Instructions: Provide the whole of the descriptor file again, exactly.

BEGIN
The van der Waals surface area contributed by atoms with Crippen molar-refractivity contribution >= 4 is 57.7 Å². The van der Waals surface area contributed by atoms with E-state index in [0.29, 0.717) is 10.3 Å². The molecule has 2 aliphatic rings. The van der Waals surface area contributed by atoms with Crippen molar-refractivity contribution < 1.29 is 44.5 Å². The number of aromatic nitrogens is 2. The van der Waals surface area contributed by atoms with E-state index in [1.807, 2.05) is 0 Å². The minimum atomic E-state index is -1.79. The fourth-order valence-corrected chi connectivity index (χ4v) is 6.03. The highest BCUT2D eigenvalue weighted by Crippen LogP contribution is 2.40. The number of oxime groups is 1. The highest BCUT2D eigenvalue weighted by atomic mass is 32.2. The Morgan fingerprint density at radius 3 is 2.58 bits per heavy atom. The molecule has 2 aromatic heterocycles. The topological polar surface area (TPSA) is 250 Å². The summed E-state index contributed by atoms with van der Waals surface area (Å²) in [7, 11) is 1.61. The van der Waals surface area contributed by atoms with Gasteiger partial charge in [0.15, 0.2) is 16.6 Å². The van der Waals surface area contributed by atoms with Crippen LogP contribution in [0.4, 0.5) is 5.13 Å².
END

The van der Waals surface area contributed by atoms with Crippen molar-refractivity contribution >= 4 is 57.7 Å². The van der Waals surface area contributed by atoms with E-state index in [0.29, 0.717) is 10.3 Å². The molecule has 2 aliphatic rings. The van der Waals surface area contributed by atoms with Crippen molar-refractivity contribution < 1.29 is 44.5 Å². The number of aromatic nitrogens is 2. The van der Waals surface area contributed by atoms with E-state index in [1.807, 2.05) is 0 Å². The minimum atomic E-state index is -1.79. The fourth-order valence-corrected chi connectivity index (χ4v) is 6.03. The highest BCUT2D eigenvalue weighted by Crippen LogP contribution is 2.40. The number of oxime groups is 1. The highest BCUT2D eigenvalue weighted by atomic mass is 32.2. The Morgan fingerprint density at radius 3 is 2.58 bits per heavy atom. The molecule has 2 aromatic heterocycles. The topological polar surface area (TPSA) is 250 Å². The summed E-state index contributed by atoms with van der Waals surface area (Å²) in [7, 11) is 1.61. The van der Waals surface area contributed by atoms with Gasteiger partial charge in [0.15, 0.2) is 16.6 Å². The van der Waals surface area contributed by atoms with Crippen LogP contribution in [0.4, 0.5) is 5.13 Å².